Because in the Bible’s prophetic view this Temple was to be a “house of prayer for all the nations” (Mark 11:17), it is theologically significant that the Gentiles participated in its construction (verse 2). Of course they will also be involved in the building of the Second Temple (Isaiah 60:10). Here in this fleeting reference in Chronicles, then, lies hidden the mystery that Paul will explore in Romans 9—11, the engrafting of the Gentiles on to the stock of Israel.
Solomon is still young (verse 5); we can only guess how old he was at his accession. Not even the Jews could agree; Josephus estimated that Solomon was fourteen, and Rashi said twelve. 1 Kings, on the other hand seems to make him fully an adult. In any case, David gives the young man proper instruction with respect to the Temple (verses 7-16). As Moses passed on to his successor, Joshua, the authority to conquer the Promised Land, so David here authorizes his successor to build the Lord’s house. In 2 Timothy there will once again be the sense of such a transition, as Paul, preparing to die, hands on to Timothy the historical ministry of the Church.
In verse 9 there is a play on various words having to do with “peace” (shalom). Solomon’s name, Shelomo, means “his peace,” and Shalem is an ancient variant for Jerusalem. This emphasis on peace in David’s last exhortation to Solomon stands in sharp contrast to the final instructions about blood-vengeance that David gives to Solomon in 1 Kings.
Indeed, the fact that David had shed much blood was the reason given for his inability to see the Temple’s construction through to the end (verse 6; 28:3). The Temple would always be more associated with Solomon, whose very name suggests peace. The Chronicler is sensitive to this point. War, even justified war, even necessary war, yet carries a quality of defilement, incompatible with the proper worship of God. Men are to offer their prayers with “holy hands, without wrath” (1 Timothy 2:8). Blood, in the Bible, is a holy thing. To have shed blood in anger—which is what is done in warfare—carries a ritual, if not a moral, defilement that fits ill with the purity of God’s worship. This persuasion has always been expressed in the Church’s canons on ordination.
Wednesday, October 16
1 Chronicles 23: This chapter begins by elaborating the scene in 1 Kings 1 into the full-blown co-regency, as it were, of Solomon with David (verse 1).
Then comes a long section on the Levites. The Chronicler, after telling us (in 21:6) that the Levites were not counted, now proceeds to give us a detailed count of them (verses 2-24).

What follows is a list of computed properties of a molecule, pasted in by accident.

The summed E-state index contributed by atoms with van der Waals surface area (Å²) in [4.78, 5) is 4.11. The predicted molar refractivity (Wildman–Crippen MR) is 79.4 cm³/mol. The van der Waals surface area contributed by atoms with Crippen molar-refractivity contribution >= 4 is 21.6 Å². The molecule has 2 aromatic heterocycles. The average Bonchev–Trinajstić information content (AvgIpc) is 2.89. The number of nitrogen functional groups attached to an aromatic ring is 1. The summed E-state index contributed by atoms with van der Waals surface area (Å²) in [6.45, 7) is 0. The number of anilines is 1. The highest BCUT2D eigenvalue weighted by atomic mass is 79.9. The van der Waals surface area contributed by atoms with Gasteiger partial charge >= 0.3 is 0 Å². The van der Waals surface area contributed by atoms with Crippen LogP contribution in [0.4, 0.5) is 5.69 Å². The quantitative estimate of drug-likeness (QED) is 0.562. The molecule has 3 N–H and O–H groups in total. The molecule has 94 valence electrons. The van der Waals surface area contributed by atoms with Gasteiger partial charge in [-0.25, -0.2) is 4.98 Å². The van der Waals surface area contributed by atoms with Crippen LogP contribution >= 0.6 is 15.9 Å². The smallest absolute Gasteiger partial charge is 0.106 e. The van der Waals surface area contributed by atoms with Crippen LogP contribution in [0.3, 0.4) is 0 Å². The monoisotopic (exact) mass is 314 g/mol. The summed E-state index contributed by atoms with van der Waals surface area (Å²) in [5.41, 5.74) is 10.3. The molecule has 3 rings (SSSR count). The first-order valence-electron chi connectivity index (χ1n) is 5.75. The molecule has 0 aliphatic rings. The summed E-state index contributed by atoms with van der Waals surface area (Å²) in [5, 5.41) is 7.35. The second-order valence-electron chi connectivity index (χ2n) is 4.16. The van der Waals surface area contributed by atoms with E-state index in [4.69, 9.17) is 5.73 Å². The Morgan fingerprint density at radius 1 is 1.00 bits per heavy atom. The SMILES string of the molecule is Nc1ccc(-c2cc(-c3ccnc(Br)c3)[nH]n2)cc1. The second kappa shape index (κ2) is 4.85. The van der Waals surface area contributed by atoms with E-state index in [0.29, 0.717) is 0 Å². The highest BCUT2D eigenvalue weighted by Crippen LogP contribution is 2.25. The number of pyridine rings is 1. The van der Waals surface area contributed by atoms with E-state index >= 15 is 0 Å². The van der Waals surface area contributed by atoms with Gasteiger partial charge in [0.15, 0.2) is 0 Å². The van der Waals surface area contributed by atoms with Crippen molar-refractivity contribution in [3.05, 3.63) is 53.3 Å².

The description of the work of the Levites makes it clear that their ministry was subordinate and ancillary to that of the priests (verses 24-32). They cared for the music and many other tasks associated with the worship but did not, it appears, perform the sacrifices central to the Temple’s ritual. Consequently, it is not surprising that the Christian Church, from before the end of the first century, has thought of the order of Levites as the Old Testament’s parallel to the New Testament’s deacons (Clement of Rome, Corinthians 40.5).
The outstanding quality of the liturgy in the Temple may be gauged by the fact that it was accompanied by an orchestra of four-thousand (verse 5)! (With respect to David’s interest in musical instruments, see 7:6; 29:26; Nehemiah 12:36; Josephus, Antiquities 7.12.3.) This figure suggests massive, continuous praise (verse 6).
In verse 30 we find early evidence for the beginning of the two major hours of daily Christian prayer. The times of the morning and evening sacrifices in the Temple became the times of daily prayer in the synagogue, and these services went directly into the Christian Church as Matins and Vespers, which abide unto the present hour. Both of these daily offices of Christian worship are the historical extensions of the services described in this chapter of Chronicles.
Verses 21-22 demonstrate the common biblical meaning of the expression “brothers and sisters.” In these verses it is logically impossible for the young ladies, who are described as having no brothers, to marry their brothers, if we depended on the standard English use of those terms. Clearly these women are marrying their cousins, for which there is no special word in either Hebrew or Aramaic. In Holy Scripture the expression “brothers and sisters” only rarely corresponds to the meaning of that same expression in common English.
This usage must be borne in mind when we read about the “brothers and sisters” of Jesus in the New Testament. The expression is properly interpreted in accord with the traditional view, held by the entire Christian tradition without exception (including the Protestant Reformers of the sixteenth century) that the Mother of Jesus, whose very body was consecrated by the Divine Son’s becoming incarnate in her womb, remained a virgin all her life.
Thursday, October 17
1 Chronicles 24: The Chronicler now runs through the courses of the priests, who took their turns at the various liturgical functions in the sanctuary (verses 1-19). There “the priests always went into the first part of the tabernacle, performing the services” (Hebrews 9:6). There they stood, “ministering daily and offering repeatedly the same sacrifices that could never take away sins” (10:11).